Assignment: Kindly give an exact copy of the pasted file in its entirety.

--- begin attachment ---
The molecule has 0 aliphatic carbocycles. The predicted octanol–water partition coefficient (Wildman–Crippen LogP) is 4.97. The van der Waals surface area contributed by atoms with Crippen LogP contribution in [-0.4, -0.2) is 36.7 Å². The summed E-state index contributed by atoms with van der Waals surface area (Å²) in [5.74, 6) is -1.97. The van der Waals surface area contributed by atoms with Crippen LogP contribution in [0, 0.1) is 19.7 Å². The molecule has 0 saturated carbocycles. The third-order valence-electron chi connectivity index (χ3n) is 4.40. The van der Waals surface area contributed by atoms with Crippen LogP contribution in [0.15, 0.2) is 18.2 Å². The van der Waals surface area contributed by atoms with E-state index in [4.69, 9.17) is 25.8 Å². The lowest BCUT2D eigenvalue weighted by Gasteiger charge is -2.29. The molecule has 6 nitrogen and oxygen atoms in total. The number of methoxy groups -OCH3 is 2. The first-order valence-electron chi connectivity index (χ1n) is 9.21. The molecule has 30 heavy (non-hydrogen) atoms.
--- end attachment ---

The molecule has 0 aliphatic carbocycles. The predicted octanol–water partition coefficient (Wildman–Crippen LogP) is 4.97. The van der Waals surface area contributed by atoms with Crippen LogP contribution in [-0.4, -0.2) is 36.7 Å². The summed E-state index contributed by atoms with van der Waals surface area (Å²) in [5.74, 6) is -1.97. The van der Waals surface area contributed by atoms with Crippen LogP contribution in [0, 0.1) is 19.7 Å². The molecule has 0 saturated carbocycles. The third-order valence-electron chi connectivity index (χ3n) is 4.40. The van der Waals surface area contributed by atoms with Crippen LogP contribution in [0.15, 0.2) is 18.2 Å². The van der Waals surface area contributed by atoms with E-state index in [4.69, 9.17) is 25.8 Å². The lowest BCUT2D eigenvalue weighted by Gasteiger charge is -2.29. The molecule has 6 nitrogen and oxygen atoms in total. The number of methoxy groups -OCH3 is 2. The first-order valence-electron chi connectivity index (χ1n) is 9.21. The molecule has 30 heavy (non-hydrogen) atoms.